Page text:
Wednesday, April 30, 2014

Book Of Proverbs


"If you call out for insight and cry aloud for understanding, and if you look for it as for silver and search for it as hidden treasure, then you will understand the fear of the Lord and find the knowledge of God."

|A Father's Guidance|

Proverbs is probably the most down-to-earth book in the Bible. It's education prepares you for the street and the marketplace, not the schoolroom. (Proverbs 1:20-21 expresses this poetically.) The book offers the warm advice you get by growing up in a good family: practical guidance for successfully making your way in the world. It covers small questions as well as large: talking to much, visiting neighbors too often, being unbearably cheerful too early in the morning.

The first nine chapters, which explain the purpose of Proverbs' wisdom, are spoken from father to son. Fifteen times the fatherly voice says, "My son." Some of the advice seems particularly well suited to young people: warnings against joining gangs, for instance, or urgent cautions against sex outside marriage. But the central message of Proverbs applies to anyone, old or young: "Get wisdom at all costs." It is a plea to strain your mind and your ears searching for the wise way to live. 

|Virtue Is Not Its Only Reward|

Anybody with a brain can find exceptions to Proverbs' generalities. For instance, Proverbs 28:19 proclaims that "he who works his land will have abundant food, but the one who chases fantasies will have his fill of poverty." Yet farmers who work hard go hungry in a drought, and dreamers win $10 million in a lottery.

Proverbs simply tells how life works most of the time. You can worry about the exceptions after you have learned the rule. Try to live by the exceptions, and you court disaster.

The rule is that the godly, moral, hardworking, and wise will reap many rewards. Those who learn the practical and godly wisdom of Proverbs not only sleep better; they succeed and become able to help their family and friends. Fools and scoffers, though they appear successful, will eventually pay the cost of their lifestyle.

Much of Proverbs' practical advice makes no mention of God, and its concern for success may therefore seem quite secular. But if you take the book as a whole, it becomes obvious that the lifestyle Proverbs teaches depends on a healthy respect for God (1:7), affecting every aspect of life (3:5-7). Proverbs frankly concedes that the wise path will no be chosen by many; it is easier to live carelessly and godlessly. But those who choose to live by Proverbs will get success and safety, and more: They will get to know God himself. "then you will understand the fear of the Lord and find the knowledge of God" (2:5).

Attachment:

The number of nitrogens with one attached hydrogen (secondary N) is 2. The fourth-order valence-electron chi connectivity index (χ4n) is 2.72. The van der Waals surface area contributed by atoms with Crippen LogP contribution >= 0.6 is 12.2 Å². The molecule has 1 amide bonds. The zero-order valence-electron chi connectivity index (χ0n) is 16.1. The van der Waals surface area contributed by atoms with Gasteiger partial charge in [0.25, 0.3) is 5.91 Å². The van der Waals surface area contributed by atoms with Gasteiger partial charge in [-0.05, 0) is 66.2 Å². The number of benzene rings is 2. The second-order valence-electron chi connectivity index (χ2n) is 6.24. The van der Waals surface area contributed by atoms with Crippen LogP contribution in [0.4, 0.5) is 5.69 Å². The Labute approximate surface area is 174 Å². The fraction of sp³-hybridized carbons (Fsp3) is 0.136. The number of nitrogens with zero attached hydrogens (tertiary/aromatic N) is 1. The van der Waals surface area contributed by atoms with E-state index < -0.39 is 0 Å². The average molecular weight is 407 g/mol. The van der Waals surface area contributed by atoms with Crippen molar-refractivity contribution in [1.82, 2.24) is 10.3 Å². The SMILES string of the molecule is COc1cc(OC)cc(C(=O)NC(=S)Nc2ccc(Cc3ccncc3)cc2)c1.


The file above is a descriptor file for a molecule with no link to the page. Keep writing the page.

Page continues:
|How To Read Proverbs|

People love to quote Proverbs. Often they express truth about life in a elegant, witty kernel. You'll find more humor in Proverbs than anywhere else in the Bible.

Yet Proverbs may well be the most abused book in the Bible. People often quote the Proverbs as though they are absolute promises from God or rigid rules for living. In fact, few of the proverbs should be read that way. And some proverbs, read alone, would give you a distorted point of view.

To understand Proverbs, you should hunt through it for proverbs you like. You should study the whole book to get its overall point of view. This takes time, for Proverbs covers dozens of subjects in subtle detail.

Each of the more than 500 proverbs is a tough nut you have to crack before you get the inner meat. Read Proverbs slowly, but not for too long at one sitting.

Some people like to read a small number of proverbs each day in addition to their regular Bible readings. Others concentrate on memorizing proverbs, so they can run them through their heads as they go on about the day. Whatever technique you use, keep two things in mind: Think carefully about each proverb, and try to put each into the bigger context of the teachings of all of Proverbs. To help you see the total picture of Proverbs teaching on some key subjects, ten insights scattered throughout Proverbs briefly introduce ten subjects and list relevant proverbs.

The book of Proverbs is divided into tow main parts: an introduction in the first nine chapters and the proverbs themselves in the remaining 22 chapters. If you skip the introduction, you won't understand the point of Proverbs as a book. It introduces Lady Wisdom, and explains what she can do for you.

|High Points in Proverbs|

  • Chapter 4: An introduction to the importance of wisdom and the style of life you need to pursue it.
  • Chapter 10: A typical range of subject matter and style

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